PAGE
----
Thirty years of HIV epidemic in India: From despair to hope. By Shobha Shukla


It is almost 30 years since the first case of HIV infection was detected in India in Chennai in 1986. In a recent webinar organized by Citizen News Service (CNS), Dr R R Gangakhedkar, Director-in-charge, National AIDS Research Institute, Pune (Indian Council of Medical Research), presented a vivid picture of India’s tumultuous journey in its fight against this dreaded disease.
Going down memory lane, Dr Gangakhedkar recalled that India took almost 6 years (after the 1st HIV patient was diagnosed) to finally wake up to the realization of the imminent threat of HIV/AIDS, and thus was born the National AIDS Control Programme in 1991-92. Initially it offered treatment only for sexually transmitted infections (STIs) and opportunistic infections (OIs) arising out of HIV. The developed world was, at that time, already providing sequential mono therapy for the disease. 1994 proved to be another landmark year for the West, when prevention of mother to child transmission (PMTCT) became possible with AZT (generic name zidovudine, Retrovir). Also, protease inhibitors led to the evolution of the 3 drugs combination anti-retroviral therapy (ART).
From despondency to action
The first anti-HIV drug, zidovudine was marketed in India in 1995 but the cost was prohibitively high. It was only in 2000 that generic pharmaceutical companies started manufacturing the drug and prices came down drastically. At that time the feasibility studies for PMTCT, that began in 1998-99, were already over. The government’s PMTCT programme started in 2001—with a private pharmaceutical company CIPLA providing single dose Nevirapine free of cost to as many women and children as possible across the country. Then free ART was rolled out in 2004.
Current status
Today, government programme uses the CD4 cell count cut-off 210, and this is much better than that in many other countries, says Gangakhedkar.
The new WHO guideline
Recent results of the START, TEMPRANO and HPTN 052 studies, as well as various pre exposure prophylaxis (PrEP) studies have led to new approaches for treatment and prevention. The latest WHO HIV guideline makes available two key recommendations that were developed during the revision process in 2015. Firstly, ART should be initiated in all PLHIV irrespective of their CD4 cell count. Secondly, the use of daily oral PrEP is recommended as a prevention choice for people at substantial risk of HIV infection as part of combination prevention approaches.
Can India implement these recommendations?
In India, estimated ART coverage among the 21 lakh people living with HIV (PLHIV) is 38%, with close to 8 lakhs PLHIV alive and on ART—768840 on 1st line and 8500 on 2nd line ART. Almost 50% of those who are infected never came in contact with the government programme. If India takes evidence into account and begins to provide ART to the remaining 62% PLHIV, regardless of CD4, then public health outcomes are likely to be enormous – including, but not limited to, quality of life and care, and reducing the rate of new infections as well.
However, despite having a massive infrastructure for provision of free ART related services --516 ART centres, over 976 Link ART centres, 5100 integrated counselling & testing centres, 350 care & support centres—Gangakhedkar lists some of the key challenges that will have to be overcome to adopt the ‘treat all’ approach. These are:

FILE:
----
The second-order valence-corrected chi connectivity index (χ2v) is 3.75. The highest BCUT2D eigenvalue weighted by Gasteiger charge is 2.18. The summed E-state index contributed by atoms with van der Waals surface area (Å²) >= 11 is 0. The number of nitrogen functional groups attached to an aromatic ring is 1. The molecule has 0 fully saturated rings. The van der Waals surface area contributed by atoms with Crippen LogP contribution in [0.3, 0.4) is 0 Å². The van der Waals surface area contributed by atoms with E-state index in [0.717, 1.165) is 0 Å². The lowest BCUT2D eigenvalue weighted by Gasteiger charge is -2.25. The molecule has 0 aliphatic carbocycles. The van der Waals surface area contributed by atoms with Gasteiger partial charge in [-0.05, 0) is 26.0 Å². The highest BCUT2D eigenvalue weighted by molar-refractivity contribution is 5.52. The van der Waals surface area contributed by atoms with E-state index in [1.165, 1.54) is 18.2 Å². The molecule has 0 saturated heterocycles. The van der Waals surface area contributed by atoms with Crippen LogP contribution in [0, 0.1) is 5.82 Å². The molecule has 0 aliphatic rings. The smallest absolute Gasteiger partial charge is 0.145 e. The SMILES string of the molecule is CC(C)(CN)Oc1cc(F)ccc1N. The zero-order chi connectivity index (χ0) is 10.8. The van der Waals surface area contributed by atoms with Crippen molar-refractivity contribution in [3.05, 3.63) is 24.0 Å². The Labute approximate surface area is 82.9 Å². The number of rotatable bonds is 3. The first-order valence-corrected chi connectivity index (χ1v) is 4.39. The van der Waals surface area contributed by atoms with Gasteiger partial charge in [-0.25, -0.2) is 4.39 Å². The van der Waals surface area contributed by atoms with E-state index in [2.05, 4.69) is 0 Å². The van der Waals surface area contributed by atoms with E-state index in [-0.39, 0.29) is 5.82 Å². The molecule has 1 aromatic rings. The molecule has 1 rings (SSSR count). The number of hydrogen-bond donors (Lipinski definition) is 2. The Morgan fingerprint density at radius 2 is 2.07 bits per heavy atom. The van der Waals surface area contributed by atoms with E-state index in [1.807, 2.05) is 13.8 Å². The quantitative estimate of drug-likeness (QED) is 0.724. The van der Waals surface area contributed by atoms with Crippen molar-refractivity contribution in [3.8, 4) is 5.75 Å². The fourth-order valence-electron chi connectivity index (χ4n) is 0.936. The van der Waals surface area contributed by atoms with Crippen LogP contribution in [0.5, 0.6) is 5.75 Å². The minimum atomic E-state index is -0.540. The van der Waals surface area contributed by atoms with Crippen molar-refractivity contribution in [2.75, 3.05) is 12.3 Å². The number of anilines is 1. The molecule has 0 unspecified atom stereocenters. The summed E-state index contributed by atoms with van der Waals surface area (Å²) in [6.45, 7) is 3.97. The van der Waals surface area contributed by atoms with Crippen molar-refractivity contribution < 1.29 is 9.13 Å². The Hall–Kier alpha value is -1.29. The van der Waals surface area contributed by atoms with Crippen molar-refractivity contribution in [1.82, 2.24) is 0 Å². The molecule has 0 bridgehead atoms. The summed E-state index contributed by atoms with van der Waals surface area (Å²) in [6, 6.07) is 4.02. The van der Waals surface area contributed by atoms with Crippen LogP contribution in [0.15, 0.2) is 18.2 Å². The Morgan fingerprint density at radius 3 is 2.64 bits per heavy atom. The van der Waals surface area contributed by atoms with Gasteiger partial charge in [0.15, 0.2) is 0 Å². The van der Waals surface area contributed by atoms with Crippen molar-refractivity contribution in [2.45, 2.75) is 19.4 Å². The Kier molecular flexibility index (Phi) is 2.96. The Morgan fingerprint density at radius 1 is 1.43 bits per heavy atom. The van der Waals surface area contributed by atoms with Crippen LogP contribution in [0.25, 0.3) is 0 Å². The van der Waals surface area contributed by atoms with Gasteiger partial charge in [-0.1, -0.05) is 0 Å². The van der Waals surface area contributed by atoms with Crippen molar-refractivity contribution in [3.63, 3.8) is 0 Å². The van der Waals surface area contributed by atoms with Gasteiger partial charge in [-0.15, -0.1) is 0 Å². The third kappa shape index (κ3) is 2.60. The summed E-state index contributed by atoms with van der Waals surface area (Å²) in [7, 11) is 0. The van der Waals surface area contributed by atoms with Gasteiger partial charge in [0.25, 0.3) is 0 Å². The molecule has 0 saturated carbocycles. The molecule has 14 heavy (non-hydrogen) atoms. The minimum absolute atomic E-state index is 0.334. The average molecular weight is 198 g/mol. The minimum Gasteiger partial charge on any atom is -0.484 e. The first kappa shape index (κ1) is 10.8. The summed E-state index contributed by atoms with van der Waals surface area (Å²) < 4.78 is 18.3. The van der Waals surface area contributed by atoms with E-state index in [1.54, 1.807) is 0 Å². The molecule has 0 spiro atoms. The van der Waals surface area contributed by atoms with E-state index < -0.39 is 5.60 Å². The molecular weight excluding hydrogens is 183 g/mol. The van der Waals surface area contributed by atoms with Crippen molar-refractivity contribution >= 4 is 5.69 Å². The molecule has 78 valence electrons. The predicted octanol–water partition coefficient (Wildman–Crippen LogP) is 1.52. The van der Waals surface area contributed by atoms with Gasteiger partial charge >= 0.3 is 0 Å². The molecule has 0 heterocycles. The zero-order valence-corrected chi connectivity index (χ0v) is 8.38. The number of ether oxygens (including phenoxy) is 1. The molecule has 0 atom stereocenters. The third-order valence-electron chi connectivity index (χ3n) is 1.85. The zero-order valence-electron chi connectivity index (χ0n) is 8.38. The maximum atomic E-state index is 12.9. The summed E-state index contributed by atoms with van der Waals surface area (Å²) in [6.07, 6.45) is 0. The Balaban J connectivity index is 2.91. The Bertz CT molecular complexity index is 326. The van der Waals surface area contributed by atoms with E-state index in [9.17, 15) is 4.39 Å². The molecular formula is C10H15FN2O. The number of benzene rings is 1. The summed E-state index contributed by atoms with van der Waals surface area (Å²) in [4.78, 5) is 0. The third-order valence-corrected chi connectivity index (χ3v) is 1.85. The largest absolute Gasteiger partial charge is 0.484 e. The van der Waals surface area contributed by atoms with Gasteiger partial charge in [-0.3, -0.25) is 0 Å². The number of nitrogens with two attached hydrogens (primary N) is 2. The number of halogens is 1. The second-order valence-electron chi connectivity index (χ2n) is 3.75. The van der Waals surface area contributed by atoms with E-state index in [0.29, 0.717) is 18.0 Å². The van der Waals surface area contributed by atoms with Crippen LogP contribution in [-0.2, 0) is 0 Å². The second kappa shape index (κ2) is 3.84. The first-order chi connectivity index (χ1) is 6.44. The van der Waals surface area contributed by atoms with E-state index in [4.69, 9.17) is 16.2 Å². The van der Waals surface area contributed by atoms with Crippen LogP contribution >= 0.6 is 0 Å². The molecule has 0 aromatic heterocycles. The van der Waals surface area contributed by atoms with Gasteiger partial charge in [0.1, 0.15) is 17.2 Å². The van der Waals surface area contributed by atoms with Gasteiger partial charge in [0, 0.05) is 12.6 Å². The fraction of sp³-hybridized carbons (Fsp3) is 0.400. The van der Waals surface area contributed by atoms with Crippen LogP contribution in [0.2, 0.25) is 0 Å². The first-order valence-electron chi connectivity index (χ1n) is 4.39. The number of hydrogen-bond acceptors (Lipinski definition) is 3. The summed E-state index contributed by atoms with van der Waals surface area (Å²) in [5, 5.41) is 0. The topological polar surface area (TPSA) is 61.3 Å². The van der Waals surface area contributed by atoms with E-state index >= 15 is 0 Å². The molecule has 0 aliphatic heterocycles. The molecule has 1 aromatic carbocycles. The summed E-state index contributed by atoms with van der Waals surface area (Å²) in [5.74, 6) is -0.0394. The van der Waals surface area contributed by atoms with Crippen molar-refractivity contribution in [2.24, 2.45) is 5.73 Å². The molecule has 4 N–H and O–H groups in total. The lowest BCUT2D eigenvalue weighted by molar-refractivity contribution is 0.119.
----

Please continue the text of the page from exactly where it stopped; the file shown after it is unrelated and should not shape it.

· Strengthening existing ART centres to ensure that the number of PLHIV per healthcare provider is manageably small in order to offer quality services
· Enhancing coverage to key population groups of sex workers, men who have sex with men, and injecting drug users
· Enhancing coverage by ensuring access to testing and treatment services in low prevalence states
· Ensuring quality supply chain management for ART drugs and test kits
· Enhancing timely targeted viral load test in order to offer 2nd line ART to all those who fail 1st line treatment
· Enhancing treatment services to the mobile migrant population
He also cautioned on the need of having enough stock of medicines before embarking on the new strategy. This could take 6 months to1 year from the date India adopts the new guideline, in order to be able to buy additional stocks of drugs. Regarding roll out of daily oral PrEP as a prevention choice, a demonstration study is likely to begin soon among sex workers in Kolkata and Mysore, results of which might spur further action.
Dr Ishwar Gilada, President of AIDS Society of India and Chair of the 8th National conference of AIDS Society of India (ASICON 2015) opening in Mumbai this week (October 30-November 1, 2015) said that, “Test and treat strategy, treatment as prevention (TasP), PrEP, post-exposure prophylaxis (PEP) for the victims of sexual assaults, are some of the evidence-backed approaches where India should not delay to further fortify its programmatic approaches so as to maximize public health outcomes. Achieving the ambitious treatment target of 90-90-90 by 2020 set by the UNAIDS will only be possible by a dedicated and united effort by the government, caregivers, NGOs, pharmaceutical industry, private sector and community.”
In the words of Gangakhedkar—‘In a country that was not used to handling these kind of chronic diseases in the past, we have shown that we can deal with challenges by developing dynamic strategies through progressive and flexible approaches. The past has proved this, and let us hope the future too will hold promises of further controlling HIV infection in India.’

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